In a series of cases culminating in the decision of United States v. Von's Grocery Co. in May 1966, the Supreme Court seems to have embraced a more and more rigidly mathematical approach to the enforcement of the Celler-Kefauver Anti-Merger Act of 1950. In this case no misbehavior on the part of the defendant (or of anyone else) was charged. The attack went not to conduct but solely to industry structure. The illegality was found by the court to rest heavily on certain statistical trends which it believed constituted an increase in "economic concentration" in the Los Angeles grocery market. In this industry and others, it seems in short that there has been a strange sort of gap between the facts, and the cognition of those facts on the part of the judges and others charged with interpreting and enforcing the law. The facts are there, available to public knowledge. But a majority of the justices have continued to harbor a mental picture of the problem which is inconsistent with those facts.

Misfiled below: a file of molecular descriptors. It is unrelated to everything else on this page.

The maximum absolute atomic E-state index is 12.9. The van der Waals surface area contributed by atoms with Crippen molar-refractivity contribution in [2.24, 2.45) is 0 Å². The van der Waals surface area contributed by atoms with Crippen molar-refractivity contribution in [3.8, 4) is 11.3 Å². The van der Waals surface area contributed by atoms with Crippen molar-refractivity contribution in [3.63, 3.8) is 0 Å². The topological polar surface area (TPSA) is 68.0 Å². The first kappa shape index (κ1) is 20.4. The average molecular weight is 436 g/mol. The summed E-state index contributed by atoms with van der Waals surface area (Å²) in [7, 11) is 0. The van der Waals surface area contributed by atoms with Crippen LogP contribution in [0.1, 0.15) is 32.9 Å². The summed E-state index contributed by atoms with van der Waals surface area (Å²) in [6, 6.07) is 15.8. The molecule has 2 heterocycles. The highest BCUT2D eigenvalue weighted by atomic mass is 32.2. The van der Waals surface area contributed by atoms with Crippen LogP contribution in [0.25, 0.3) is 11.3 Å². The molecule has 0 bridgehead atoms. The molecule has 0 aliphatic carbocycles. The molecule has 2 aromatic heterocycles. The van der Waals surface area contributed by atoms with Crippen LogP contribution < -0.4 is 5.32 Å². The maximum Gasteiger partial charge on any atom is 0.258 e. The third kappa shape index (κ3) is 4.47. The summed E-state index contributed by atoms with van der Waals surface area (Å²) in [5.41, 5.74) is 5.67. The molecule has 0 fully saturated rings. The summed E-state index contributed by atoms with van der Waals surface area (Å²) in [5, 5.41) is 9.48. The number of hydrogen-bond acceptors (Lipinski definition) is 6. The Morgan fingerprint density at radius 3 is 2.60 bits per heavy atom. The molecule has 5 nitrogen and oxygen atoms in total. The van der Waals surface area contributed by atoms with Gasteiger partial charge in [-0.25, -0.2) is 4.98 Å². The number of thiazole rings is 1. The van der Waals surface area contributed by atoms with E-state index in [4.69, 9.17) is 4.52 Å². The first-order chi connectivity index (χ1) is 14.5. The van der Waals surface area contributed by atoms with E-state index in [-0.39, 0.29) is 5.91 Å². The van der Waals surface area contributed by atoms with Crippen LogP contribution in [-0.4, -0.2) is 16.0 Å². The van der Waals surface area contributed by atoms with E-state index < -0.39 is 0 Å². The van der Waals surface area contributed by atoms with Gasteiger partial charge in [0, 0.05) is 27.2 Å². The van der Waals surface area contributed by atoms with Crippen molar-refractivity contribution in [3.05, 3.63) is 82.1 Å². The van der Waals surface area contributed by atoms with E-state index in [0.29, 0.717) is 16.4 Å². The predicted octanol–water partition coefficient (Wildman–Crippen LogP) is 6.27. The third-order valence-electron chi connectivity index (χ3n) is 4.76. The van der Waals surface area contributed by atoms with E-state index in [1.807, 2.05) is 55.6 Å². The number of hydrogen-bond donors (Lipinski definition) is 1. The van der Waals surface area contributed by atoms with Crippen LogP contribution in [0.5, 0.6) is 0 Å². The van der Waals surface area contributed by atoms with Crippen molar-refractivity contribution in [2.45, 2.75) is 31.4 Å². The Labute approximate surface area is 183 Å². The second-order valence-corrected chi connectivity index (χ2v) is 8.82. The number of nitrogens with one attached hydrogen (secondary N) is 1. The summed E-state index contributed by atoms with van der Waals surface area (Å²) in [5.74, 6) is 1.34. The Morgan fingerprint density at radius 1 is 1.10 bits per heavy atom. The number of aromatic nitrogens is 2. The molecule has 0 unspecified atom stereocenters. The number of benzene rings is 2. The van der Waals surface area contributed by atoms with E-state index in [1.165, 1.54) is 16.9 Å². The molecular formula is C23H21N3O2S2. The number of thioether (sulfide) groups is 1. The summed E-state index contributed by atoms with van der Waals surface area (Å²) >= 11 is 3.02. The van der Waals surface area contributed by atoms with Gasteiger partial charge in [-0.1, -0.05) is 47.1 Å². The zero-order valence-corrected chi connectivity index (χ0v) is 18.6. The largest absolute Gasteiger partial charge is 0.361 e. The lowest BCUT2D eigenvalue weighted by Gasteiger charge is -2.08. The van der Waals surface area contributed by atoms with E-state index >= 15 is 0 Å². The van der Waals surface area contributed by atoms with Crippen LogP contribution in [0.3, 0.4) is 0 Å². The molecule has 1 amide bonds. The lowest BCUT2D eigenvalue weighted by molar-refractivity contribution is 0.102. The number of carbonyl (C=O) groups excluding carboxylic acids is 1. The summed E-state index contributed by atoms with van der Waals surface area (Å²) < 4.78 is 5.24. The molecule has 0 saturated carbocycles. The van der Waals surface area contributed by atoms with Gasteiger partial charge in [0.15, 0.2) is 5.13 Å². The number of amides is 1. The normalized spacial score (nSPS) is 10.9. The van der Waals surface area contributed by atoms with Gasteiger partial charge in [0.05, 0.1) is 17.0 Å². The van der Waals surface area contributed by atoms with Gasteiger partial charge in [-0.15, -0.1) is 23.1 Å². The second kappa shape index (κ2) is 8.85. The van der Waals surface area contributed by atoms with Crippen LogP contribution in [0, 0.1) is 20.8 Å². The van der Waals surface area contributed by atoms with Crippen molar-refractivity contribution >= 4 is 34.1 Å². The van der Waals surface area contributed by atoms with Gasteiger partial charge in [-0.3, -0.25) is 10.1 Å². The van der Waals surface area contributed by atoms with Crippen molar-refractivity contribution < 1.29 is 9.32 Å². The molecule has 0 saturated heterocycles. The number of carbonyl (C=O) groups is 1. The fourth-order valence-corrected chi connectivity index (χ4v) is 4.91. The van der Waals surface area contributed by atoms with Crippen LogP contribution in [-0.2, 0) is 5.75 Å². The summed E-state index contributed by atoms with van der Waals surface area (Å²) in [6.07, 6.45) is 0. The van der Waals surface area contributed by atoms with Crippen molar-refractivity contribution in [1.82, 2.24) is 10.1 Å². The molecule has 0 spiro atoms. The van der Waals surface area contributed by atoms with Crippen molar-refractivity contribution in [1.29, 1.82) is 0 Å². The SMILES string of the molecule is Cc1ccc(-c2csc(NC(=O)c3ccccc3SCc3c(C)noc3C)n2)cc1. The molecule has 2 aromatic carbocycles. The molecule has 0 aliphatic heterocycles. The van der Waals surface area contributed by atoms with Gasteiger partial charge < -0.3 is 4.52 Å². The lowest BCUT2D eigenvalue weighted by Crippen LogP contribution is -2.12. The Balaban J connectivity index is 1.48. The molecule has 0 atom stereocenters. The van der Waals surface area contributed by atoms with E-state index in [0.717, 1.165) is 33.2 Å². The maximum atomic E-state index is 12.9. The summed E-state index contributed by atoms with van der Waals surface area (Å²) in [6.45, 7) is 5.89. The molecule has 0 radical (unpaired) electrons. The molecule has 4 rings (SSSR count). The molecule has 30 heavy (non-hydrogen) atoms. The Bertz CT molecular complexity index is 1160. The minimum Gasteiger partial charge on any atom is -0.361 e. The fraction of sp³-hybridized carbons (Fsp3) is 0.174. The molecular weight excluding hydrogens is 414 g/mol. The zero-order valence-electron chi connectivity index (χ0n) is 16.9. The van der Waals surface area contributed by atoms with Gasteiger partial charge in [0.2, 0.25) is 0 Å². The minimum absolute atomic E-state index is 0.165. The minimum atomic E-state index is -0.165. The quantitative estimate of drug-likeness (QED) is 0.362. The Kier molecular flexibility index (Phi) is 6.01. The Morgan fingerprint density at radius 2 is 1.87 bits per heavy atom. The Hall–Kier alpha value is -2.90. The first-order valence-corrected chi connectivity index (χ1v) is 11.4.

Kirkley S. Coulter,
The Information Gap in Antitrust Enforcement,
46 Neb. L. Rev. 630
Available at: http://digitalcommons.unl.edu/nlr/vol46/iss3/5